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What does a Citrix NetScaler Actually do?

Val King
Posted by Val King on Feb 12, 2017 8:52:23 PM

In 2005 it was estimated that 75% of all Internet traffic passed through a NetScaler every day, but that has done nothing to help the confusion the average person has understanding what NetScaler's actually do from then until now.

At a high level, Citrix NetScaler’s have become a huge part of Citrix’s business by helping customers do three big things. 

1. Cut the cost of delivering applications by reducing the number of servers required to serve a given number of end users.

2. Cut Internet bandwidth costs by reducing web application bandwidth requirements through web traffic optimization.

3. Improve security and resiliency.

At its most basic, a Citrix NetScaler is an Application Delivery Controller.  If you are like most, that bit of information is not helpful in understanding what a NetScaler actually does.  Even among those that know and work with Citrix NetScaler, the most common way it is described is as a Swiss Army knife.  Still not very helpful if you just want to know what the thing does.NetScaler.png

A NetScaler is...

1. A Load Balancer

Load balancing is an effective tool for sharing a workload or providing system resiliency.  Load balancing is just what it sounds like, taking a single workload (serving up email, webpages, etc.) and dividing that work up among more than one server to either improve performance, making sure no one server is overloaded, or to provide resiliency, making sure your email or the webpage you want to visit is still there if one server fails.

2. A Server Health Monitor

If we are load balancing application traffic to make sure each end user gets the best experience, we need to know how healthy the servers are that we are balancing the traffic for.  If one of the servers is not healthy, we want our Application Delivery Controller to be smart enough to limit or suspend the traffic it sends that server so the person at the other end making the request has a good experience.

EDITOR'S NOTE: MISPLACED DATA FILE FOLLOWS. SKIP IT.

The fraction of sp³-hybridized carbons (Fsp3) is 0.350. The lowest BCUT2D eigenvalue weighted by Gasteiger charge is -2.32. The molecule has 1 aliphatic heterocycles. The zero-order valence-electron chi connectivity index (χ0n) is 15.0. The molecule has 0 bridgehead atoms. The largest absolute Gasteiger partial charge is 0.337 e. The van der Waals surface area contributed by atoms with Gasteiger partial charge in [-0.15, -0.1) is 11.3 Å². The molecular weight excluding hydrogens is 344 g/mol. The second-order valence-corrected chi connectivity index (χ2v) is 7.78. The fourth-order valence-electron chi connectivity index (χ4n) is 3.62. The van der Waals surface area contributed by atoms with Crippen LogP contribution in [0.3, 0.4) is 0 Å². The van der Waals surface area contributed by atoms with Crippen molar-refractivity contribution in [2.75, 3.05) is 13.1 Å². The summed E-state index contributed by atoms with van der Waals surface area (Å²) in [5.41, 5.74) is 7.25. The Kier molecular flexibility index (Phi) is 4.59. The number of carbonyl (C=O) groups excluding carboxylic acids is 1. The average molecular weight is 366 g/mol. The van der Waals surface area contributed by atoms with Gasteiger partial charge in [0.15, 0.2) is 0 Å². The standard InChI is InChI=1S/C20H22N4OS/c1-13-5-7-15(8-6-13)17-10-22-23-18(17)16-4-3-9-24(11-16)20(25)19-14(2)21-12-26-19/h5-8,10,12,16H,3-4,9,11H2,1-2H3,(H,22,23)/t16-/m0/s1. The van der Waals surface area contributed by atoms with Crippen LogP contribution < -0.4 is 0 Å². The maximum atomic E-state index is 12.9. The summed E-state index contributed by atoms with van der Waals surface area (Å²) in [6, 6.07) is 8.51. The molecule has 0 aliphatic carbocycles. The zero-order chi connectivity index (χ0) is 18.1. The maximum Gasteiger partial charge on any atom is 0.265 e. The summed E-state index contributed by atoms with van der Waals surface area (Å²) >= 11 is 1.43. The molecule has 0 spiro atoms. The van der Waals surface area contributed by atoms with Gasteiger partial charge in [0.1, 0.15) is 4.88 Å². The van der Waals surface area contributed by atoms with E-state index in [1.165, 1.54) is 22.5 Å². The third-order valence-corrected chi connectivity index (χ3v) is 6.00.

3. A Middleman Offloading TCP Connections (TCP Multiplexing) from Application Servers

Surfing the web is hard, if you are the devices making all of the connections to the web pages you want to see and then subsequently breaking those connections when you move on to the next page.  All of this connecting and disconnecting adds overhead which can show up as delay and slowness to the person making the request.  TCP Multiplexing lets a NetScaler make a quick check to see if it has an existing connection can be used instead of creating a brand new connection each time.  The ADC can act as the middle man, taking care to both answer the request from the person and not overwhelm the server containing the information.  The result is a better user experience and getting more performance from each application server, reducing hardware costs.